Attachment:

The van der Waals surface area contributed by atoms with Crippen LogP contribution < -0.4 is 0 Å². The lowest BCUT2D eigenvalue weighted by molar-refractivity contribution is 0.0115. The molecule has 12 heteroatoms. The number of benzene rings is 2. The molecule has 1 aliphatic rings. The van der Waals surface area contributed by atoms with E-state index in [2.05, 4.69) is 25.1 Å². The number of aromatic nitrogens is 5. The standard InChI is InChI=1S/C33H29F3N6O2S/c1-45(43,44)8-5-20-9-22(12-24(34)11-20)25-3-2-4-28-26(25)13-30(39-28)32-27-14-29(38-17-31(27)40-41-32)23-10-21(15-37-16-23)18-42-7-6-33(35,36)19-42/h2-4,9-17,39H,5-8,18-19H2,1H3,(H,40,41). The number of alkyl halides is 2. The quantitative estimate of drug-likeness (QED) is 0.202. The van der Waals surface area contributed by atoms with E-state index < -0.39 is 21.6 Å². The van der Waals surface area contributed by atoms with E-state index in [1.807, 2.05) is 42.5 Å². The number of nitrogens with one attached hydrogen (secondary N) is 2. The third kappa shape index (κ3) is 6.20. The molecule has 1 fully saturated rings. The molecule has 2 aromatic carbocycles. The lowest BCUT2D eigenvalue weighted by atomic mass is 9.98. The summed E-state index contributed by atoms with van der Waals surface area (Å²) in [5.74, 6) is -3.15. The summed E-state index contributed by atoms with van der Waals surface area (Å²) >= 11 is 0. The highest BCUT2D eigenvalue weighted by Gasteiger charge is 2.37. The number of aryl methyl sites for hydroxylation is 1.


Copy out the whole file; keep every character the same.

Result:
The van der Waals surface area contributed by atoms with Crippen LogP contribution < -0.4 is 0 Å². The lowest BCUT2D eigenvalue weighted by molar-refractivity contribution is 0.0115. The molecule has 12 heteroatoms. The number of benzene rings is 2. The molecule has 1 aliphatic rings. The van der Waals surface area contributed by atoms with E-state index in [2.05, 4.69) is 25.1 Å². The number of aromatic nitrogens is 5. The standard InChI is InChI=1S/C33H29F3N6O2S/c1-45(43,44)8-5-20-9-22(12-24(34)11-20)25-3-2-4-28-26(25)13-30(39-28)32-27-14-29(38-17-31(27)40-41-32)23-10-21(15-37-16-23)18-42-7-6-33(35,36)19-42/h2-4,9-17,39H,5-8,18-19H2,1H3,(H,40,41). The number of alkyl halides is 2. The quantitative estimate of drug-likeness (QED) is 0.202. The van der Waals surface area contributed by atoms with E-state index < -0.39 is 21.6 Å². The van der Waals surface area contributed by atoms with E-state index in [1.807, 2.05) is 42.5 Å². The number of nitrogens with one attached hydrogen (secondary N) is 2. The third kappa shape index (κ3) is 6.20. The molecule has 1 fully saturated rings. The molecule has 2 aromatic carbocycles. The lowest BCUT2D eigenvalue weighted by atomic mass is 9.98. The summed E-state index contributed by atoms with van der Waals surface area (Å²) in [5.74, 6) is -3.15. The summed E-state index contributed by atoms with van der Waals surface area (Å²) >= 11 is 0. The highest BCUT2D eigenvalue weighted by Gasteiger charge is 2.37. The number of aryl methyl sites for hydroxylation is 1.